SWOT stands for “strengths, weaknesses, opportunities, threats.” I take it that SWOT analysis is something every business major learns their first semester. I’ve never been a business major, but a SWOT analysis seems like a reasonable way to start thinking about what the church is facing in these virus-invested times of unknown duration.
A SWOT analysis of the church’s basic missions (with “perfecting the saints” articulated as curriculum, ordinances, and organization) might look like this:
- Humanitarian aid: The church has financial and material resources ready to go to those in need. It has established partners to work with. The current moment is a target-rich environment for humanitarian assistance.
- Missionary work: The church’s missionary program is large and well organized. Missionaries have already gained experience working with Facebook, Zoom, and mobile apps.
- Temple work: A lot of family history work can be done individually and online, including indexing, database searching, and preparing family names for ordinances.
- Curriculum: There is a long-established tradition of broadcasting biannual General Conferences and at least parts of some regional conferences. The new home-based curriculum has been in place for 15 months.
- Ordinances: Some households can administer the sacrament under the direction of their bishop.
- Organization: There is a unified leadership structure that is able to give instructions worldwide and have them carried out with little to no delay. The president of the church is an MD. Alternate online methods for some things exist, including seminary and leadership meetings.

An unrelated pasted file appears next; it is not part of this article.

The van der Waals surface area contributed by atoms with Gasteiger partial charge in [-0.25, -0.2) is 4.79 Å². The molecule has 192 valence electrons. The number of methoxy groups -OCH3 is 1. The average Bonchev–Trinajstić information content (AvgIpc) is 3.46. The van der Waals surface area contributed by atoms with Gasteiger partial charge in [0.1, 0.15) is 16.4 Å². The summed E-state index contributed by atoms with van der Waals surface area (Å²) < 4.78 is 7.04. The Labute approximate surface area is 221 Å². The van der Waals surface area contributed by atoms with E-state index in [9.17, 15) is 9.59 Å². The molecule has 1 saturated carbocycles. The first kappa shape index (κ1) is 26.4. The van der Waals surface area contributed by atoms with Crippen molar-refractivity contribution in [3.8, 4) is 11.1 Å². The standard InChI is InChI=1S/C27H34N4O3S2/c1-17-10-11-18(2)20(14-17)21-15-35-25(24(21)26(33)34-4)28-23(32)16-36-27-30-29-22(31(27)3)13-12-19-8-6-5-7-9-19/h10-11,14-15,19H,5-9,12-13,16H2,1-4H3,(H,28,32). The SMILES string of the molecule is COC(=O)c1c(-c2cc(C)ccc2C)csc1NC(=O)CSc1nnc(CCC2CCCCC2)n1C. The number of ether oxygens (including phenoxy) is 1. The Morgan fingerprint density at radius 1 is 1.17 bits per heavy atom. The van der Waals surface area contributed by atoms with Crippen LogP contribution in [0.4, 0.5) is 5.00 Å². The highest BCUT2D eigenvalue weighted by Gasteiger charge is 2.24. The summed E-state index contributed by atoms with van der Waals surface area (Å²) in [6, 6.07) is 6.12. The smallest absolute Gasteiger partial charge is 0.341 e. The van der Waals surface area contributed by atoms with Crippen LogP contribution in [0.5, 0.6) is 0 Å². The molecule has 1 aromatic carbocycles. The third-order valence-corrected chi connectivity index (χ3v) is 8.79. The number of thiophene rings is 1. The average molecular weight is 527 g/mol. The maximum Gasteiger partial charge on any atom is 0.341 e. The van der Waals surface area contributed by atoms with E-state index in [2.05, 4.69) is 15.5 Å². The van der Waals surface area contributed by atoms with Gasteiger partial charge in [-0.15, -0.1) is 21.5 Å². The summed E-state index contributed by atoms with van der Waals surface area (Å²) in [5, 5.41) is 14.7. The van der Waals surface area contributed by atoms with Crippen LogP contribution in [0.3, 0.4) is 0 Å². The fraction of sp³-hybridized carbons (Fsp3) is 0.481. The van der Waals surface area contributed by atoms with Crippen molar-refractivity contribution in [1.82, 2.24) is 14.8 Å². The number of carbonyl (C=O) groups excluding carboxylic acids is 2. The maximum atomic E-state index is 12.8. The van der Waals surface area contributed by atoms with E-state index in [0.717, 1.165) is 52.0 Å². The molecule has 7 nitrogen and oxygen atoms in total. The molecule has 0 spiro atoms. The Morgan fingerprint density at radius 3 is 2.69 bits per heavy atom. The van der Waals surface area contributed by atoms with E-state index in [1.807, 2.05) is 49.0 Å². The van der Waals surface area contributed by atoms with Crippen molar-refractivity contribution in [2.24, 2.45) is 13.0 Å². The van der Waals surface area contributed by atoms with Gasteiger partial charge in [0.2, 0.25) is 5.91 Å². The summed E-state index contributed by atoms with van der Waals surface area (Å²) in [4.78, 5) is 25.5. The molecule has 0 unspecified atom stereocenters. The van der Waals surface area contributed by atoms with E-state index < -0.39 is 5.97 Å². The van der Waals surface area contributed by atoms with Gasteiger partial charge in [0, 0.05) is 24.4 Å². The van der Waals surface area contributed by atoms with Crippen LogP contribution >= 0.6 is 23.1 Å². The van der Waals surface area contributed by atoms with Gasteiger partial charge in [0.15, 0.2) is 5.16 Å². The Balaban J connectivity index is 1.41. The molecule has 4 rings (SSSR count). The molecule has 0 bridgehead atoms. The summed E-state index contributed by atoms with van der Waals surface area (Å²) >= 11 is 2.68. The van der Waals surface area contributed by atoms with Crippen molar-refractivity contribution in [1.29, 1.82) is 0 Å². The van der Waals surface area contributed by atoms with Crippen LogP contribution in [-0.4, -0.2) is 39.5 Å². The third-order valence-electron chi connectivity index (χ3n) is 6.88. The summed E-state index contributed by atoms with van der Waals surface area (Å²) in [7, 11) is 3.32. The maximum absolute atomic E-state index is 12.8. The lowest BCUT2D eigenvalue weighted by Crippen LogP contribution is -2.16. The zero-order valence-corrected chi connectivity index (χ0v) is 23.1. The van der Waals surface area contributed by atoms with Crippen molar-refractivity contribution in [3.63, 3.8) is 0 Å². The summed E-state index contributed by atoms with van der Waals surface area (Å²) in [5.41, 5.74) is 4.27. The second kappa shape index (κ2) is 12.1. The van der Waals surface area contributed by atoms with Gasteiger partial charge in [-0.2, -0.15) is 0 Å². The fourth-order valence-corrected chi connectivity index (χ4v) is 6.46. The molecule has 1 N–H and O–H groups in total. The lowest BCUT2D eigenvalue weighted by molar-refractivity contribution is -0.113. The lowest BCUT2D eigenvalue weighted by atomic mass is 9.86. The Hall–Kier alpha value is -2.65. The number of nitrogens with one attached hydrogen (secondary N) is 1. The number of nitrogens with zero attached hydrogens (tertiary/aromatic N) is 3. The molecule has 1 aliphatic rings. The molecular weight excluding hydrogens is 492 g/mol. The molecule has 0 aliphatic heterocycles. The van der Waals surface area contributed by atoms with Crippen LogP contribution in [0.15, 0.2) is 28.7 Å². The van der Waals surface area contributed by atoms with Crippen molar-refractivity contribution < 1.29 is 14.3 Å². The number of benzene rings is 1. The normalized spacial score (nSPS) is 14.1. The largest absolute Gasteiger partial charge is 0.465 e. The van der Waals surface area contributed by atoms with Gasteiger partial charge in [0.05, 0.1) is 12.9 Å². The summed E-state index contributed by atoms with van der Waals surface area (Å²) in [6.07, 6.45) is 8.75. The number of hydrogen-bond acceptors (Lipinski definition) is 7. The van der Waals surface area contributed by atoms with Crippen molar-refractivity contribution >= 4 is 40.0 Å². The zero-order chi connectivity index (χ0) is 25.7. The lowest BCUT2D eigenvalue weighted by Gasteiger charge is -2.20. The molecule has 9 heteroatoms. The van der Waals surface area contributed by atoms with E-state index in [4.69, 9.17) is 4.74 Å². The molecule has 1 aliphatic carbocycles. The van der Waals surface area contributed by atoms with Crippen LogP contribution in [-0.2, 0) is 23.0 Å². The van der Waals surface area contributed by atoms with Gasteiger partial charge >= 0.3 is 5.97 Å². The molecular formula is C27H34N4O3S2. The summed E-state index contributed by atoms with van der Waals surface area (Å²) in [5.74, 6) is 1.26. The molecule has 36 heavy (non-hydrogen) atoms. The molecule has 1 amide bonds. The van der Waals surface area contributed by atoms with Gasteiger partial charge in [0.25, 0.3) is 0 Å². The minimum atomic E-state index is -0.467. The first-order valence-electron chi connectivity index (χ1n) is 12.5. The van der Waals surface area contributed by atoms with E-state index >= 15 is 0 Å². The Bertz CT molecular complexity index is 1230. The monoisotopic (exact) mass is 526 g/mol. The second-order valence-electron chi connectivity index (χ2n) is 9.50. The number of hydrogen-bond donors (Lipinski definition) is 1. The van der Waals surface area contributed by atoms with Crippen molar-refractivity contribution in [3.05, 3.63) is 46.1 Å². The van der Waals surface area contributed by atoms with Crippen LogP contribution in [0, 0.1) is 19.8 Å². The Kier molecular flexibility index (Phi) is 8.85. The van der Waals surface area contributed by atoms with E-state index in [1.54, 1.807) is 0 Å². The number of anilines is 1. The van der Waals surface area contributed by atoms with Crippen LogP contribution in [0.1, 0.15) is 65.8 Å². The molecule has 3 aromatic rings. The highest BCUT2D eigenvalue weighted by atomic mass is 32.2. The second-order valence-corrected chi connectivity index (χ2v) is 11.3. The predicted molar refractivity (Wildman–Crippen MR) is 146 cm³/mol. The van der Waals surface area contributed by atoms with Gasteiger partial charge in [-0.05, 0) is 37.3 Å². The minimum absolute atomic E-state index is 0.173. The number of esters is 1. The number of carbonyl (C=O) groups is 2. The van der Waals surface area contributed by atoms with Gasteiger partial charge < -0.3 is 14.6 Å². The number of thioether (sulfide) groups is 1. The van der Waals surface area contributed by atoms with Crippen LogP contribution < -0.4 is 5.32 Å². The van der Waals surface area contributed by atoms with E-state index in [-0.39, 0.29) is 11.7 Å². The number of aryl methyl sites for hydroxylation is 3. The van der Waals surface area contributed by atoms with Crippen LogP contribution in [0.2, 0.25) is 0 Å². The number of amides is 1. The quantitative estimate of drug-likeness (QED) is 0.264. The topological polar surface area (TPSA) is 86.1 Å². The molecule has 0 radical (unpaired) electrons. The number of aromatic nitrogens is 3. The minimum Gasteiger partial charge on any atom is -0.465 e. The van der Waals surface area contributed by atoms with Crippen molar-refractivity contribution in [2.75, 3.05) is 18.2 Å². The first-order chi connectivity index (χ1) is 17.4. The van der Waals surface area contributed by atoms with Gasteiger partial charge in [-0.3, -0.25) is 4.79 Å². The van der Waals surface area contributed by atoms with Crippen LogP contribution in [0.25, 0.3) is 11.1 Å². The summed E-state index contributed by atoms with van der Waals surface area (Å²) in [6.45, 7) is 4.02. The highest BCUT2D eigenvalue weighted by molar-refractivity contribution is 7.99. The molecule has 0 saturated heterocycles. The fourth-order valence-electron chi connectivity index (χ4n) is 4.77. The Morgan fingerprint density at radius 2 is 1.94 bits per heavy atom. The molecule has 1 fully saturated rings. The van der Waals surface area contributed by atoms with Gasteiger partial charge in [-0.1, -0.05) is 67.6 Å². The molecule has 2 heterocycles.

These are all significant. If the church has to go for an extended period without regular ward meetings or operating temples, it has real assets and experience to draw on.
- Humanitarian aid: When people are the vector of risk, all those “Mormon Helping Hands” have to stay home. Many traditional avenues of rendering aid are shut if people are sheltering in place.
- Missionary work: There is no easy replacement for regular face-to-face contact. Missionaries have little opportunity to contact other people, and there are no church meetings to invite interested people to. Missionaries may be left with very little to do for an indefinite time, and prospective missionaries may see little point in serving at this time.
- Temple work: With no temples operating, or temples at most performing living ordinances, family history work done now cannot progress to completion of vicarious ordinances.
- Curriculum: The majority of the curriculum delivery structure, including all instruction for children and adults at the ward level, is out of commission.
- Ordinances: Fundamental ordinances like baptism cannot be performed. Urgently needed ordinances like blessings for the sick cannot be performed in the face of a highly infectious disease. All ordinations to priesthood offices are on hold indefinitely.
- Organization: There is no way to ratify callings, reorganize presidencies, or set people apart.
Despite all those strengths, there are warning lights flashing red across the dashboard. Missionary work may be the most adversely affected facet of the church.
- Humanitarian aid: Low risk.
- Missionary work: If there is a long delay before normal missionary work can resume, the entire missionary force and infrastructure will have to be rebuilt nearly from scratch. There may be no currently serving missionaries to train new missionaries, no known contacts with potentially interested people, and no experienced mission leaders. Given the large and rising number of coronavirus cases in the U.S., the largely American missionary force will risk being seen in other countries – perhaps correctly – as carriers of disease. Borders to other countries may be closed for an extensive period. A church that has no opportunity to present itself to the outside world risks becoming a church that doesn’t try to present itself to the outside world.